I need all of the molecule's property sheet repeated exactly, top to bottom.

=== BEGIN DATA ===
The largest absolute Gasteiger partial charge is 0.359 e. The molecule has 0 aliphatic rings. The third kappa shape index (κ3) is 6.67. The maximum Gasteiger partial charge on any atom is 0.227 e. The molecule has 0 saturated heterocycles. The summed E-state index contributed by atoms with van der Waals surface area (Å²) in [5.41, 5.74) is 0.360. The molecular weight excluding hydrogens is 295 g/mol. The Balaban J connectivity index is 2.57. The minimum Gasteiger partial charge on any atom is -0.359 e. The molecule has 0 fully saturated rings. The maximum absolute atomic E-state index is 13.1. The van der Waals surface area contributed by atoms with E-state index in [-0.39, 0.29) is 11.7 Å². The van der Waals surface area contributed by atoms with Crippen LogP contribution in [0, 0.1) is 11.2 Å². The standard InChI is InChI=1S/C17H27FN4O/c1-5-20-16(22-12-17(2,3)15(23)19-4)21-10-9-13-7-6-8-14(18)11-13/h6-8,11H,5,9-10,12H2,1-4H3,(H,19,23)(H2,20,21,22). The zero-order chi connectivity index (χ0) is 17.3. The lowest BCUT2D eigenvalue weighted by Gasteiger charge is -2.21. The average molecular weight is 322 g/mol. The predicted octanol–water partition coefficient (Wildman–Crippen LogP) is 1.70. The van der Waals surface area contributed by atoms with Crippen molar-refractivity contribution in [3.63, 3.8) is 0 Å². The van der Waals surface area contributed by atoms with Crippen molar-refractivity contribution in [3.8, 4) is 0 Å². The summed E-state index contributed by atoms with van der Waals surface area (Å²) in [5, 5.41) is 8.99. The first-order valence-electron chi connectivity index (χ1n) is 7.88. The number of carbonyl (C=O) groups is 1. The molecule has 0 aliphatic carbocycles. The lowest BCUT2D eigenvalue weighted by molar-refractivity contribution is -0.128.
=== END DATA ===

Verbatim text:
The largest absolute Gasteiger partial charge is 0.359 e. The molecule has 0 aliphatic rings. The third kappa shape index (κ3) is 6.67. The maximum Gasteiger partial charge on any atom is 0.227 e. The molecule has 0 saturated heterocycles. The summed E-state index contributed by atoms with van der Waals surface area (Å²) in [5.41, 5.74) is 0.360. The molecular weight excluding hydrogens is 295 g/mol. The Balaban J connectivity index is 2.57. The minimum Gasteiger partial charge on any atom is -0.359 e. The molecule has 0 fully saturated rings. The maximum absolute atomic E-state index is 13.1. The van der Waals surface area contributed by atoms with E-state index in [-0.39, 0.29) is 11.7 Å². The van der Waals surface area contributed by atoms with Crippen LogP contribution in [0, 0.1) is 11.2 Å². The standard InChI is InChI=1S/C17H27FN4O/c1-5-20-16(22-12-17(2,3)15(23)19-4)21-10-9-13-7-6-8-14(18)11-13/h6-8,11H,5,9-10,12H2,1-4H3,(H,19,23)(H2,20,21,22). The zero-order chi connectivity index (χ0) is 17.3. The lowest BCUT2D eigenvalue weighted by Gasteiger charge is -2.21. The average molecular weight is 322 g/mol. The predicted octanol–water partition coefficient (Wildman–Crippen LogP) is 1.70. The van der Waals surface area contributed by atoms with Crippen molar-refractivity contribution in [3.63, 3.8) is 0 Å². The van der Waals surface area contributed by atoms with Crippen molar-refractivity contribution in [3.8, 4) is 0 Å². The summed E-state index contributed by atoms with van der Waals surface area (Å²) in [5, 5.41) is 8.99. The first-order valence-electron chi connectivity index (χ1n) is 7.88. The number of carbonyl (C=O) groups is 1. The molecule has 0 aliphatic carbocycles. The lowest BCUT2D eigenvalue weighted by molar-refractivity contribution is -0.128.